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Thousands Seeking Immigration Reform Rally in Miami

"There so many people out there who have so many needs and so many challenges,” marcher Andrea Rodriguez said



    (Published Saturday, April 6, 2013)

    Thousands of people took to the street of Miami on Saturday to demand comprehensive immigration reform.

    The Miami rally,  one of many staged around the country Saturday, came days before lawmakers in Washington are expected to reveal a bipartisan immigration bill.

    VIDEO: Potential Breakthrough in Immigration

    Local demonstrators demanding changes wanted to send a loud, clear message to Congress.

    Potential Breakthrough in Immigration

    [NEWSC] Potential Breakthrough in Immigration
    The "Gang of 8" senators are working on a new piece of legislation, allowing illegal immigrant workers to stay in the country. Expected before April, the guest worker program is yet to be set in stone. It hopes to meet the demand of new workers, as well as maintain border control by putting a cap on the number of visas issued of up to 200,000.
    (Published Monday, April 1, 2013)

    "There so many people out there who have so many needs and so many challenges,” marcher Andrea Rodriguez said. “A simple thing like having a driver’s license or having a Social Security number prohibits them from just doing the best they can in this country.”

    More than 11 million people in the U.S. are undocumented, but want to work here legally without having to wait decades to become citizens, advocates say.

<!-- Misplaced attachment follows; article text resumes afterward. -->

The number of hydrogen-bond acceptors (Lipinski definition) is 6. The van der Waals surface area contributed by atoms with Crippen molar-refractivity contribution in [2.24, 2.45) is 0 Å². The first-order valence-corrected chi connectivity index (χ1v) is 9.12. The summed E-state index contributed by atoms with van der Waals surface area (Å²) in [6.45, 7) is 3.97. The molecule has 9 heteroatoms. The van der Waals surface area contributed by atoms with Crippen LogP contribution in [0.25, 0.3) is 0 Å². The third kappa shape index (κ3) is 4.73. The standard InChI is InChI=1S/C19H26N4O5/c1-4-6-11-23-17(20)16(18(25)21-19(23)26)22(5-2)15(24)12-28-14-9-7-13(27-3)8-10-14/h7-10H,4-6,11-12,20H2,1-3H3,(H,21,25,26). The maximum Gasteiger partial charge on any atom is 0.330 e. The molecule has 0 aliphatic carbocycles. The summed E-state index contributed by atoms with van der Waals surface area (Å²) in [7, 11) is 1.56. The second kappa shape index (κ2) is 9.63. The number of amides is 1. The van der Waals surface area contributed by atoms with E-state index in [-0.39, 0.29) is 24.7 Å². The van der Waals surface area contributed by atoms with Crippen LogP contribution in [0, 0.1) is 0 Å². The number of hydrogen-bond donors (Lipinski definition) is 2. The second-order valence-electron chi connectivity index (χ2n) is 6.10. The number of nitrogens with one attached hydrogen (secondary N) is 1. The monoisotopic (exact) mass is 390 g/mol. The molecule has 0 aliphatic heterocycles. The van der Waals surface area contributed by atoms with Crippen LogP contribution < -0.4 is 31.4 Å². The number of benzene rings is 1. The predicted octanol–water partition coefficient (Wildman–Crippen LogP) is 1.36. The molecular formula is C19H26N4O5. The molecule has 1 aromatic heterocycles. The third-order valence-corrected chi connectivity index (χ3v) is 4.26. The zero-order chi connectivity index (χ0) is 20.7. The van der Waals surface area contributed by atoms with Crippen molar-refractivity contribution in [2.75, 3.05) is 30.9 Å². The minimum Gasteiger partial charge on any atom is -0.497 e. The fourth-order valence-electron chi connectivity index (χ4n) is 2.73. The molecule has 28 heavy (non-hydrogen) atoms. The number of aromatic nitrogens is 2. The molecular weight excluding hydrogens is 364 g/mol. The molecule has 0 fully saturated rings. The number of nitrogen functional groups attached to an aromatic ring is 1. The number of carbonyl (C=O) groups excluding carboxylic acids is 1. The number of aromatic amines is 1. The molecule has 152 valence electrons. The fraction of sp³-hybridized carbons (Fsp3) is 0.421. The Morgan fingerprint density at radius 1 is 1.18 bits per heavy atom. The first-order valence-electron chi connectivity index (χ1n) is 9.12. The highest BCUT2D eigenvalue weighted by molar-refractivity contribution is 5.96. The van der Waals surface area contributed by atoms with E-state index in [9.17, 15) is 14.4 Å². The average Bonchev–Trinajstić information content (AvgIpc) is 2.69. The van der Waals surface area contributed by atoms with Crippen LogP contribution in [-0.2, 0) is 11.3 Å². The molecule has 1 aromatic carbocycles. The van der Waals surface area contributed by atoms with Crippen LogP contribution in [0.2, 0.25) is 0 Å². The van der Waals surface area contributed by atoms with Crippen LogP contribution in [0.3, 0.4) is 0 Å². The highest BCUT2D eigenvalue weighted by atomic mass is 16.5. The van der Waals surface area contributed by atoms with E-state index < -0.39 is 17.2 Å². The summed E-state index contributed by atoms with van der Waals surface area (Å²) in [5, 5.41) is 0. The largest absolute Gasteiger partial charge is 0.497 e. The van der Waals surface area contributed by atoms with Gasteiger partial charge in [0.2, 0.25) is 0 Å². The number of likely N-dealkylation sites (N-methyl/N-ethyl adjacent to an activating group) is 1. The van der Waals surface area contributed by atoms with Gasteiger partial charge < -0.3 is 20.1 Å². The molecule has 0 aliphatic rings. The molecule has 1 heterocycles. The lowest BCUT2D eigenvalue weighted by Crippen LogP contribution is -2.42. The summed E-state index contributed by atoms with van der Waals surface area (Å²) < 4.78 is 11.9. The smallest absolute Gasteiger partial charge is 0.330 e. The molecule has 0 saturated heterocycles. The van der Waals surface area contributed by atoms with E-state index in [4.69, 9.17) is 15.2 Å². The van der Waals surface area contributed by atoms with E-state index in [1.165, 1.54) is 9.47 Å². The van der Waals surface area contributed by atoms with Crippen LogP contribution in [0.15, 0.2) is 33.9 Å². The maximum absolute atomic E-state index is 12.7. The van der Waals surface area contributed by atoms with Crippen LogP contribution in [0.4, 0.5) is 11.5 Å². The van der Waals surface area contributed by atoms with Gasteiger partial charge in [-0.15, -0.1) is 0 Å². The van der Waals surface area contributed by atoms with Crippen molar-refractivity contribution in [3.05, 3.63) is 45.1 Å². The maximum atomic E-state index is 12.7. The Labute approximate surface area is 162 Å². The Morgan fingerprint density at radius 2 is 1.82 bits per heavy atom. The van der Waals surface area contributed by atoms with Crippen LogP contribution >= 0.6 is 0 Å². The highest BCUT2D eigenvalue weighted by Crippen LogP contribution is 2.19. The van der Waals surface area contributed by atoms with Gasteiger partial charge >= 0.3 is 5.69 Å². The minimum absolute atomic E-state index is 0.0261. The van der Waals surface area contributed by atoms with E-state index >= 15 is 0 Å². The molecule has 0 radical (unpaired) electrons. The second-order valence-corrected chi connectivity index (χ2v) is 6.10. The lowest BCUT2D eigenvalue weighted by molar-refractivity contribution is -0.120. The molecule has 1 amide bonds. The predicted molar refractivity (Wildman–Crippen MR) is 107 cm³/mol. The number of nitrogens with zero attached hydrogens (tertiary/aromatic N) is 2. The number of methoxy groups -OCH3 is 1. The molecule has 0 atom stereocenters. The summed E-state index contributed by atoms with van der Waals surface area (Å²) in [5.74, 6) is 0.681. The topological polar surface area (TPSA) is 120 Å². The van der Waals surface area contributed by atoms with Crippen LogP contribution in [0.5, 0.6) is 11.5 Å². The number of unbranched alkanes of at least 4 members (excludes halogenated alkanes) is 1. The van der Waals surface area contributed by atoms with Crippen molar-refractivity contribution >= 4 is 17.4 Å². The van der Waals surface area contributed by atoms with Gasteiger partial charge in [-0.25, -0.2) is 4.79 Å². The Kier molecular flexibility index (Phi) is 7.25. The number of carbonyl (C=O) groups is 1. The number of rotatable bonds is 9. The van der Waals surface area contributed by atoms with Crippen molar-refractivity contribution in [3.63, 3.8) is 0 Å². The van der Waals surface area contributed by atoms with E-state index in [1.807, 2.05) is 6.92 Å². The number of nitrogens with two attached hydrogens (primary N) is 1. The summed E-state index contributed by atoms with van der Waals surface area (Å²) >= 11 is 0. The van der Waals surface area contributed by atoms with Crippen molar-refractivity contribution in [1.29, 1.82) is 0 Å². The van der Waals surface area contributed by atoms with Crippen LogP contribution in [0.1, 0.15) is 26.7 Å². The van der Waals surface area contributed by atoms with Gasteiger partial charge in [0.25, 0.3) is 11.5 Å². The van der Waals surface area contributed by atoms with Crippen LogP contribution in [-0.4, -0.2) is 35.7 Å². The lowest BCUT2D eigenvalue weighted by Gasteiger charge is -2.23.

UM Law Students Help Undocumented Youths With Status

    The marchers were joined by local community leaders including Miami Mayor Tomas Regalado and Archbishop Thomas Wenski.

    "Most of these people here are my parishioners, and so I’m happy to stand in solidarity with them,” Wenski said. “But right now we have a moment of opportunity to gain immigration reform, and this rally is important so that Congress is reminded that we need a reform, but we need the reform to be a just one.”

    Miami Mayor Regalado Gives State of City Address

    Regalado said he believes that the Census didn’t count many Miami residents because they were afraid.

    “These residents, if they can get to be permanent residents or citizens, they can take better jobs, they can buy houses, they can contribute more,” he said.

    Groups from all over the country, including people who took part in Saturday’s Miami rally, plan to march in the nation’s capital Wednesday.

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